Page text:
If the WW II generation was The Greatest Generation, the baby boomers were The Worst. My former boss Bill Gates is a baby boomer. While he has the potential to do a lot for the world by giving away his money to other people, after studying Wikipedia and Linux, I see that the proprietary development model he adopted has greatly stifled the progress of technology his generation should have provided to us. I start a book with the statement that we should already have cars that drive us around as we have had video cameras and powerful computers for decades. The reason we don’t have robot-driven cars is that proprietary software became the dominant model:
Free versus proprietary software is similar to the divide between science and alchemy. Before science, there was alchemy, where people guarded their ideas because they wanted to corner the market on the means to convert lead into gold. The downside of this “strategy” is that everyone would have to learn for themselves that drinking mercury is a bad idea! The end of the Dark Ages arrived when man started to share advancements in math and science for others to use and improve upon. Computers are an advancement comparable to the invention of movable type and while they have already changed many aspects of our lives, we still live in the dark ages of technology.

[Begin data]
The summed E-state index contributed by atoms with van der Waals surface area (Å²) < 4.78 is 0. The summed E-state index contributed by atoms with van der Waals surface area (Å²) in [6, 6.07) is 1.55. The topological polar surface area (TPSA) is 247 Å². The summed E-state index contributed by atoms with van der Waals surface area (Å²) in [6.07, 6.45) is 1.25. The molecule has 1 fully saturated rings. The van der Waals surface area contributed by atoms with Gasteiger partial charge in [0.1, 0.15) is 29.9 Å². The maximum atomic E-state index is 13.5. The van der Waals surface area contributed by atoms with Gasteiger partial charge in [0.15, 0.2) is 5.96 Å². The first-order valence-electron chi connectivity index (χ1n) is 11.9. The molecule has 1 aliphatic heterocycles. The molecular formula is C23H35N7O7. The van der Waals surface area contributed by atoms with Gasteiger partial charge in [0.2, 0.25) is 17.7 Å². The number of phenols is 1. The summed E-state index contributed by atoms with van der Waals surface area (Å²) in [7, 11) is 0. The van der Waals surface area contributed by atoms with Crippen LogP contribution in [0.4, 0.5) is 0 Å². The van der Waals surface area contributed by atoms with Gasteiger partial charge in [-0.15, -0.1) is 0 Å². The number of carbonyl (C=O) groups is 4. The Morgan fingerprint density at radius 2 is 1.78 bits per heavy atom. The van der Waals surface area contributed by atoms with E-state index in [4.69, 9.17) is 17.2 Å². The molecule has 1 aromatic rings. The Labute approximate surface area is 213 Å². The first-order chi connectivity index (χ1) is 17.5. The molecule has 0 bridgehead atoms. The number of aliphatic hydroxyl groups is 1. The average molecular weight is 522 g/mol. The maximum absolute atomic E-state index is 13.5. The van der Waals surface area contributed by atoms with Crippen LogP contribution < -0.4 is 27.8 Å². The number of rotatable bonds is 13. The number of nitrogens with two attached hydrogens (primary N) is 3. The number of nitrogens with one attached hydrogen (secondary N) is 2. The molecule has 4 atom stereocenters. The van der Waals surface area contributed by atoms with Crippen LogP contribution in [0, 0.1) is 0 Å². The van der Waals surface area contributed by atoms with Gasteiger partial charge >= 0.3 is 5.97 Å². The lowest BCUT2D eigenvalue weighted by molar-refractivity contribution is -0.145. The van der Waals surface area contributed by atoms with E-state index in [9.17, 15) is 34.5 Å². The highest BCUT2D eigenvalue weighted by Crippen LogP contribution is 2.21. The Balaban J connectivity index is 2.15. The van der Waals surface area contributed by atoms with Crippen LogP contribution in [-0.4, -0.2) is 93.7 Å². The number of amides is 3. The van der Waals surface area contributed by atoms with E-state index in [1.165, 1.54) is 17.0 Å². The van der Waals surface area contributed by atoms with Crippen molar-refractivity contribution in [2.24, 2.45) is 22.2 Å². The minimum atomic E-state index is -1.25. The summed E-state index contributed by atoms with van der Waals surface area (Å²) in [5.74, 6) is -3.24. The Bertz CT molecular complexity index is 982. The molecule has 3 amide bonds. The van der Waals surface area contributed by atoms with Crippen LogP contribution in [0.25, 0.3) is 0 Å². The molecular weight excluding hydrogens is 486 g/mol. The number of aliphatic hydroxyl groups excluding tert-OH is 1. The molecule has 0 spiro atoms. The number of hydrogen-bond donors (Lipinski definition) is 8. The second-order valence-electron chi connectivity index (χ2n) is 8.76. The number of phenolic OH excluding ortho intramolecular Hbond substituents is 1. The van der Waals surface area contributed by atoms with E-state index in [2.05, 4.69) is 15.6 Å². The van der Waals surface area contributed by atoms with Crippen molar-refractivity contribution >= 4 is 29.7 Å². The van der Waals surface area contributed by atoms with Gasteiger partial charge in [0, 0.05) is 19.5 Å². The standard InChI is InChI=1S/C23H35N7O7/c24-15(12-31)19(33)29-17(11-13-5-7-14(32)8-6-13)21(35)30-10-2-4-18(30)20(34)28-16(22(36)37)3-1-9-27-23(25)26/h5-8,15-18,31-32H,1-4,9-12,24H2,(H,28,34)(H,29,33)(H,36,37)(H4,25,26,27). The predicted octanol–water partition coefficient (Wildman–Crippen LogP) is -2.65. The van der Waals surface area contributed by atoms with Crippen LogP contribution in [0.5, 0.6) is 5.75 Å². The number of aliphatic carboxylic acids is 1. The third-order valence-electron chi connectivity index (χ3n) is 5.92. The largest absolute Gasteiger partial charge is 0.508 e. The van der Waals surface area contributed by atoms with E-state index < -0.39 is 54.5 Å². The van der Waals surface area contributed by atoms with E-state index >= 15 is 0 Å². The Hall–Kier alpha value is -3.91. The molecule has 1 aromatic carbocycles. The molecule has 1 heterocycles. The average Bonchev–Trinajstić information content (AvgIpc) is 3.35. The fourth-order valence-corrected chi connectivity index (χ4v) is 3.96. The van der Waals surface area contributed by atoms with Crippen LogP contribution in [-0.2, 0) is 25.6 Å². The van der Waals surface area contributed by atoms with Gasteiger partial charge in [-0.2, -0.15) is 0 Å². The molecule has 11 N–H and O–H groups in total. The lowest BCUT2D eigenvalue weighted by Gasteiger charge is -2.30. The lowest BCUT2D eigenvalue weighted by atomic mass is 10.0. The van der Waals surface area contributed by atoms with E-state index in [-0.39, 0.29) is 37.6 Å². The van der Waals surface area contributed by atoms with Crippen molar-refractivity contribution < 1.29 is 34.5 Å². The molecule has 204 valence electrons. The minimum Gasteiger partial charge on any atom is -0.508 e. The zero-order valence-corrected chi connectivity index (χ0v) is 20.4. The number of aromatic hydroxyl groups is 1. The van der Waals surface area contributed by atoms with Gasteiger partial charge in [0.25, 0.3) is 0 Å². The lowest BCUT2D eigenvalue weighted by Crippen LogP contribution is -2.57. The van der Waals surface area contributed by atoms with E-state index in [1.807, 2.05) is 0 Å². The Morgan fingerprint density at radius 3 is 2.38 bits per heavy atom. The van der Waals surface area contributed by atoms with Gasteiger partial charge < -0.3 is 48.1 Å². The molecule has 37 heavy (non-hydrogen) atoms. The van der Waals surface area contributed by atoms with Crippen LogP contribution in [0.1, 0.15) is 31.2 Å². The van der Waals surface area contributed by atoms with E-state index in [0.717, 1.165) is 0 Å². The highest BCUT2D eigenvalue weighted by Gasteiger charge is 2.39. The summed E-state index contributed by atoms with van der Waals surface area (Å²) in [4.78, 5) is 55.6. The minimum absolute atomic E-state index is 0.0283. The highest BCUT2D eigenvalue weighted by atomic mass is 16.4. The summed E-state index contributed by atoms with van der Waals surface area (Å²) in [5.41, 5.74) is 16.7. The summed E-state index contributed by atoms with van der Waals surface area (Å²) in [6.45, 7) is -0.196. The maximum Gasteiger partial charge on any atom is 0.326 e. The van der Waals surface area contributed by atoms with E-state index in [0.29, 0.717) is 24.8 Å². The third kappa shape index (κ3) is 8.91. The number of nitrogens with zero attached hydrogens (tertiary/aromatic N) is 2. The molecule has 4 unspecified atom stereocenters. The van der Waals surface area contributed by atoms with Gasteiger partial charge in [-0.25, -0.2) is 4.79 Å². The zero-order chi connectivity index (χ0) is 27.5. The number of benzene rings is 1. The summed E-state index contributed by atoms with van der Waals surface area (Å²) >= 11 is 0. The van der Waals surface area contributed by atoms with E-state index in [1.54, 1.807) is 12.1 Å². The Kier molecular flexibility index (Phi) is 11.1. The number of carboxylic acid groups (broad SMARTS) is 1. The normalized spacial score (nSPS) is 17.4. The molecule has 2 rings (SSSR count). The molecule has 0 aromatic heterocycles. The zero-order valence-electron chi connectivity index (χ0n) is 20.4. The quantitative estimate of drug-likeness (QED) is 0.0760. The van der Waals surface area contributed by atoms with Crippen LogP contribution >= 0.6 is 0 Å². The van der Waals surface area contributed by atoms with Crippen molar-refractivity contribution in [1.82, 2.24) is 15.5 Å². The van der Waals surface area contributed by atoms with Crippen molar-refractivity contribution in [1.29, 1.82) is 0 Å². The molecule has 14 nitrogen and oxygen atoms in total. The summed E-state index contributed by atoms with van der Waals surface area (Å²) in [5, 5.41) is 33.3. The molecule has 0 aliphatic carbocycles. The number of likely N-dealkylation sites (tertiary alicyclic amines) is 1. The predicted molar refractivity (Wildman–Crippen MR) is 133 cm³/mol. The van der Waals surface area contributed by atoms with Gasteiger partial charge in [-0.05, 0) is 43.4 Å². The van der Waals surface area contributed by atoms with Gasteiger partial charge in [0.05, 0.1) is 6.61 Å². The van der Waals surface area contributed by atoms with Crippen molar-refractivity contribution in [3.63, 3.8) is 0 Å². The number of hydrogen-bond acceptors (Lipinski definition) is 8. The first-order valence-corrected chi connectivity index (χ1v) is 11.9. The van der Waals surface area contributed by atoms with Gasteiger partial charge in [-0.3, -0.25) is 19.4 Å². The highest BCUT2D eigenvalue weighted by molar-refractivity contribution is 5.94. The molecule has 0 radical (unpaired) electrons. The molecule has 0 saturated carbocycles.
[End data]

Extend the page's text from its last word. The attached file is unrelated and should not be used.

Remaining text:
We can blame the baby boomers for proprietary software. (We can also blame them for C++ and Java, and I write two chapters detailing why they have been a total disaster for the industry. I recommend everyone use Python today.) We can also blame boomers for outlawing nuclear power, never drilling in ANWR despite decades of discussion, never fixing Social Security, destroying the K-12 education system, leading us to our bankrupt welfare state, and numerous of the other long-term problems that have existed in this country for decades, that they did not fix, and the new ones they created. Linus Torvalds is a Generation X-er, having been born in 1969. It is this generation that is coming into its own now that will invent the future, as we incorporate more free software, cooperation, and free markets into society. The boomer generation got the collectivism part, but they failed on the freedom aspect.
My book describes why free software is critical to faster technological development, and it ends with some pages on why our generation can build a space elevator in less than 7 years. I believe that in addition to driverless cars, understanding DNA, getting going on nanotechnology, and terraforming Mars, are also in reach. Wikipedia surpassed Encyclopedia Britannica in 2.5 years which is strong evidence that the problems in our world are as much social as technical. Let’s step up, work together, and make it happen!